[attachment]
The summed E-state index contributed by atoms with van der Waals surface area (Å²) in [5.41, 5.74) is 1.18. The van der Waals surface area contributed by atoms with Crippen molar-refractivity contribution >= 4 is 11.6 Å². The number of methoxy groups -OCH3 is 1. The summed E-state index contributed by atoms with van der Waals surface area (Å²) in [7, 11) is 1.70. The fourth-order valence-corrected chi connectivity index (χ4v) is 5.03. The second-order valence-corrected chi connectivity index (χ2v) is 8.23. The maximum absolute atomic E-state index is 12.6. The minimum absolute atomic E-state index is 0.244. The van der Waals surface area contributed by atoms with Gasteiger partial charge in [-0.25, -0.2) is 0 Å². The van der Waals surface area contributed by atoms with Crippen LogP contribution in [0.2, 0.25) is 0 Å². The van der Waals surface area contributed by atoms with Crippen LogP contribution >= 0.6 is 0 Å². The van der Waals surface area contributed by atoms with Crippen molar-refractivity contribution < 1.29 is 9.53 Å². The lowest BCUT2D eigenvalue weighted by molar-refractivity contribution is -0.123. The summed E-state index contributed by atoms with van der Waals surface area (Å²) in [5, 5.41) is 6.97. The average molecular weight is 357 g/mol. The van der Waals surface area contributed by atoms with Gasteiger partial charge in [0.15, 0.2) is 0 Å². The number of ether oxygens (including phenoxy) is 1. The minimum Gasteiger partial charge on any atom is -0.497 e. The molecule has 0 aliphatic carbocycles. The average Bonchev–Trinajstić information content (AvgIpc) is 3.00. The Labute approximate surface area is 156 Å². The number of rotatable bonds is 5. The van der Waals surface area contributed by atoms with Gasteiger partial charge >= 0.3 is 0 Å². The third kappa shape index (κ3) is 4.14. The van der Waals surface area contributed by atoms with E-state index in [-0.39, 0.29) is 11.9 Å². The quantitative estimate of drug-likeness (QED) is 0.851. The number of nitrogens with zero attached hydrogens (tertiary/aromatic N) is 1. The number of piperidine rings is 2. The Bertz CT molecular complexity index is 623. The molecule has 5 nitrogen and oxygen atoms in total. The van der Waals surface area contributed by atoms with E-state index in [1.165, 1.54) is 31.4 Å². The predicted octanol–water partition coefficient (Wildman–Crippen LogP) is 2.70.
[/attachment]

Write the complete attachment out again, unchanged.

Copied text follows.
The summed E-state index contributed by atoms with van der Waals surface area (Å²) in [5.41, 5.74) is 1.18. The van der Waals surface area contributed by atoms with Crippen molar-refractivity contribution >= 4 is 11.6 Å². The number of methoxy groups -OCH3 is 1. The summed E-state index contributed by atoms with van der Waals surface area (Å²) in [7, 11) is 1.70. The fourth-order valence-corrected chi connectivity index (χ4v) is 5.03. The second-order valence-corrected chi connectivity index (χ2v) is 8.23. The maximum absolute atomic E-state index is 12.6. The minimum absolute atomic E-state index is 0.244. The van der Waals surface area contributed by atoms with Gasteiger partial charge in [-0.25, -0.2) is 0 Å². The van der Waals surface area contributed by atoms with Crippen LogP contribution in [0.2, 0.25) is 0 Å². The van der Waals surface area contributed by atoms with Crippen LogP contribution >= 0.6 is 0 Å². The van der Waals surface area contributed by atoms with Crippen molar-refractivity contribution < 1.29 is 9.53 Å². The lowest BCUT2D eigenvalue weighted by molar-refractivity contribution is -0.123. The summed E-state index contributed by atoms with van der Waals surface area (Å²) in [5, 5.41) is 6.97. The average molecular weight is 357 g/mol. The van der Waals surface area contributed by atoms with Gasteiger partial charge in [0.15, 0.2) is 0 Å². The number of ether oxygens (including phenoxy) is 1. The minimum Gasteiger partial charge on any atom is -0.497 e. The molecule has 0 aliphatic carbocycles. The average Bonchev–Trinajstić information content (AvgIpc) is 3.00. The Labute approximate surface area is 156 Å². The number of rotatable bonds is 5. The van der Waals surface area contributed by atoms with Gasteiger partial charge >= 0.3 is 0 Å². The third kappa shape index (κ3) is 4.14. The van der Waals surface area contributed by atoms with E-state index in [-0.39, 0.29) is 11.9 Å². The quantitative estimate of drug-likeness (QED) is 0.851. The number of nitrogens with zero attached hydrogens (tertiary/aromatic N) is 1. The number of piperidine rings is 2. The Bertz CT molecular complexity index is 623. The molecule has 5 nitrogen and oxygen atoms in total. The van der Waals surface area contributed by atoms with E-state index in [1.165, 1.54) is 31.4 Å². The predicted octanol–water partition coefficient (Wildman–Crippen LogP) is 2.70.